Travel to the Battle of the Burning Plains to witness the epic battle of ‘Thorn versus Saphira’

Fans were devastated at the potential loss of a fan-favorite character, Murtagh, at the end of Eragon. Throughout the start of Eldest, it remained clear that the hero from Eragon was gone for good, joining the likes of Brom.

It wasn’t until later in the book that fans realized the exciting yet equally upsetting news: Murtagh was alive and now a Rider himself, but had been turned against Eragon and the Varden by the very man he despised: Galbatorix. With his own dragon and the true name enslavement by the most powerful villain in Alagaesia, Murtagh felt helpless, broken, and through that, driven to follow the commands given to him by his captor in order to save his, and his dragon’s, life.

We first re-encountered Murtagh on the battlefields of the Burning Plains. Eragon and Saphira met him and Thorn in aerial combat shortly after Morzan’s son struck Hrothgar, king of the dwarves, down, ending the run of another fan favorite character.

This piece of fan art, “Thorn versus Saphira” by artist “Ticcy” on DeviantArt, captures the moment in which Saphira, with Eragon atop her, and Thorn, ridden by Murtagh, meet in battle, clawing, biting, and doing anything they can to injure, without killing, the other.

thorn_versus_saphira_by_ticcy-d791wabFrom the chapter in Eldest:

The siege on Eragon’s mind abated as Saphira and the red dragon crashed together, two incandescent meteors colliding head-on. They grappled, kicking each other’s bellies with their hind legs. Their talons produced hideous screeches as they grated against Saphira’s armor and the red dragon’s flat scales. The red dragon was smaller than Saphira, but thicker in his legs and shoulders. He managed to kick her off for a moment, then they closed again, each struggling to get their jaws around the other’s neck.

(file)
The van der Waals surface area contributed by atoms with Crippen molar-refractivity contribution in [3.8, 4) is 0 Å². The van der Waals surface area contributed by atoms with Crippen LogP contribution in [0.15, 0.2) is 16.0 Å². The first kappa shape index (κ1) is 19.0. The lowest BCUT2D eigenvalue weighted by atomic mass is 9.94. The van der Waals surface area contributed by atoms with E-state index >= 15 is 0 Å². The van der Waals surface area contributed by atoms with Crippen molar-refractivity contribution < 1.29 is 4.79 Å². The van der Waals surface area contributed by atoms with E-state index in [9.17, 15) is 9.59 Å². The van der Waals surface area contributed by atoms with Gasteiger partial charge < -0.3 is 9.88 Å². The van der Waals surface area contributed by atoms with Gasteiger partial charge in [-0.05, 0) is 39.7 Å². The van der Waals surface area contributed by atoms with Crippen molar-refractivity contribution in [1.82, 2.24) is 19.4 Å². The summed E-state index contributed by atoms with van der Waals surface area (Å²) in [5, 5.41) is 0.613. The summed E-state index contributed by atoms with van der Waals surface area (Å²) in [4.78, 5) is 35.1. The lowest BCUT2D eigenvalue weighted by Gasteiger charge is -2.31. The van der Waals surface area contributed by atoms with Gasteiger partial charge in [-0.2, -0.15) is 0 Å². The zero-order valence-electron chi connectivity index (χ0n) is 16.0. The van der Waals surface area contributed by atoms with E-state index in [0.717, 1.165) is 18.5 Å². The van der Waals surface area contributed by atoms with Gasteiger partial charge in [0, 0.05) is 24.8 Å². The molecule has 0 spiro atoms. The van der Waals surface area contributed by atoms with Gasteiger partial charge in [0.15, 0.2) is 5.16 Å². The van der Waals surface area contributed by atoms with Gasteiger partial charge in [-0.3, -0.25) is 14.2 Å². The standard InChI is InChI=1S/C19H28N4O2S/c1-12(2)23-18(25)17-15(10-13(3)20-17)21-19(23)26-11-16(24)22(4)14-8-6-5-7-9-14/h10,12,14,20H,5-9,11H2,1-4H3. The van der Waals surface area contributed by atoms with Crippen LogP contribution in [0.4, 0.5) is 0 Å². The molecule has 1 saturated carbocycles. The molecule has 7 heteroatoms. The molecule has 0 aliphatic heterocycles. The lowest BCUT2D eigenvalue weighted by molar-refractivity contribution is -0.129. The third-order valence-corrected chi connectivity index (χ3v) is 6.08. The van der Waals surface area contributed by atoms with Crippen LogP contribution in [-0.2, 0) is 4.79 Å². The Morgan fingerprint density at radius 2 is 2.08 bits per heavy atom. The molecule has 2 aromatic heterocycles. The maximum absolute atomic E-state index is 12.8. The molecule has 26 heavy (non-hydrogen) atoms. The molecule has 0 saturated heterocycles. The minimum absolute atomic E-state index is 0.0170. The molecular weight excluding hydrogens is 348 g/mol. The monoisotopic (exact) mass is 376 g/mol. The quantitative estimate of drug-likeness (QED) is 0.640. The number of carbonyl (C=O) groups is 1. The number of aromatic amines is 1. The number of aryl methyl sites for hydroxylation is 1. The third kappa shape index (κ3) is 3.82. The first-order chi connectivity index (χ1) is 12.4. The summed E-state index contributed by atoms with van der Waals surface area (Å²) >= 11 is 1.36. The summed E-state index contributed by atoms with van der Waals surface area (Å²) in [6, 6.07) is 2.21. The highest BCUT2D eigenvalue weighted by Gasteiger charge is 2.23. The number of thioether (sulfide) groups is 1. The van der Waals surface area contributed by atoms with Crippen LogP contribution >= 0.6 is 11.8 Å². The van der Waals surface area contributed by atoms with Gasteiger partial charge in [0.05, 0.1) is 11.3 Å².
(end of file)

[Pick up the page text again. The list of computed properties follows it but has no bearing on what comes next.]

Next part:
It was all Eragon could do to keep hold of Zar’roc as the dragons tumbled toward the ground, battering one another with terrible blows from their feet and tails. No more than fifty yards above the Burning Plains, Saphira and the red dragon disengaged, struggling to regain altitude. Once she halted her descent, Saphira reared her head, like a snake about to strike, and loosed a thick torrent of fire.

Now we ask: Did you see it coming – that Murtagh, son of Morzan, was not only alive but would join Eragon as a Dragon Rider? Did you sympathize with Murtagh or hold him in contempt for what he did both to Hrothgar and Eragon?

  • Tim Silva

    The major problem with this picture to me, basically I can’t look at anything else after seeing it, is that Murtagh is holding Zar’roc. That is incredibly incorrect.

  • Ryan

    This is from the Siege of Dras-Leona. They are fighting over the cathedral. That’s why the spires are in the bottom of the illustration. Also Murtagh has Zar’roc, and Thorn is the same size as Saphira. He is said to be smaller than her at the Burning Plains

  • Emily Pettingill

    The drawing looks like the point in inheritance where murtagh is fleeing the scene after capturing nasuada and saphira and eragon are fighting to save her.

  • Tyler Macintyre

    This isn’t the burning plains. It was said that there was a lack of vegetation and trees as well as the fact that Murtagh already has Zarroc

    • Shane Latondress

      No he took Zar’rok in that fight after telling Eragon that he was his brother and Morzan was his father. Murtag left his knotched sword on the rocks where they dueled. I’d say the drawing is inaccurate but still nicely drawn.
      In my mind when I pictured the burning plains I see a once large river that shrank in size considerably and along the river, where the peat moss would form is where I see the vents billowing out the smoke.

  • Steph